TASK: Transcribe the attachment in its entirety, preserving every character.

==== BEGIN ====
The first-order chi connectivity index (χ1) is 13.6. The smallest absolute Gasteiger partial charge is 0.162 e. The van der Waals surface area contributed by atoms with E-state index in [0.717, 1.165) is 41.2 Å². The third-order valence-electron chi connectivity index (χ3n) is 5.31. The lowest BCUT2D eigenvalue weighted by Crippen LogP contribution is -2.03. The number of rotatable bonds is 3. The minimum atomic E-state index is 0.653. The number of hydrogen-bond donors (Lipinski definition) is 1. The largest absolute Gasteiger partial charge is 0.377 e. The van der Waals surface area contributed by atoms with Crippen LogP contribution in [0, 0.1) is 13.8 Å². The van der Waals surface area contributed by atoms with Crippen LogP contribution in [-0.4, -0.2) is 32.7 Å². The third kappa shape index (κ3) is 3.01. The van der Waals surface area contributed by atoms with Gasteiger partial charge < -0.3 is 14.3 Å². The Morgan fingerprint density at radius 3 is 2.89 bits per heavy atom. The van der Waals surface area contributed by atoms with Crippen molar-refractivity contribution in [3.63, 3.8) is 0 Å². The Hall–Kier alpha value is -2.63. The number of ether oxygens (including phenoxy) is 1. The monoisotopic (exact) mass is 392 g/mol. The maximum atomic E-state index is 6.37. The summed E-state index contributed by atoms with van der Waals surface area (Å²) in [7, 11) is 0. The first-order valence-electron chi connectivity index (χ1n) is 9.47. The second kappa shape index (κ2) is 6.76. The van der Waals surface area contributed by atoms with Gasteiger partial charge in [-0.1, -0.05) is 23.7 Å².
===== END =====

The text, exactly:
The first-order chi connectivity index (χ1) is 13.6. The smallest absolute Gasteiger partial charge is 0.162 e. The van der Waals surface area contributed by atoms with E-state index in [0.717, 1.165) is 41.2 Å². The third-order valence-electron chi connectivity index (χ3n) is 5.31. The lowest BCUT2D eigenvalue weighted by Crippen LogP contribution is -2.03. The number of rotatable bonds is 3. The minimum atomic E-state index is 0.653. The number of hydrogen-bond donors (Lipinski definition) is 1. The largest absolute Gasteiger partial charge is 0.377 e. The van der Waals surface area contributed by atoms with Crippen LogP contribution in [0, 0.1) is 13.8 Å². The van der Waals surface area contributed by atoms with Crippen LogP contribution in [-0.4, -0.2) is 32.7 Å². The third kappa shape index (κ3) is 3.01. The van der Waals surface area contributed by atoms with Gasteiger partial charge < -0.3 is 14.3 Å². The Morgan fingerprint density at radius 3 is 2.89 bits per heavy atom. The van der Waals surface area contributed by atoms with Crippen molar-refractivity contribution in [3.63, 3.8) is 0 Å². The Hall–Kier alpha value is -2.63. The number of ether oxygens (including phenoxy) is 1. The monoisotopic (exact) mass is 392 g/mol. The maximum atomic E-state index is 6.37. The summed E-state index contributed by atoms with van der Waals surface area (Å²) in [7, 11) is 0. The first-order valence-electron chi connectivity index (χ1n) is 9.47. The second kappa shape index (κ2) is 6.76. The van der Waals surface area contributed by atoms with Gasteiger partial charge in [-0.1, -0.05) is 23.7 Å².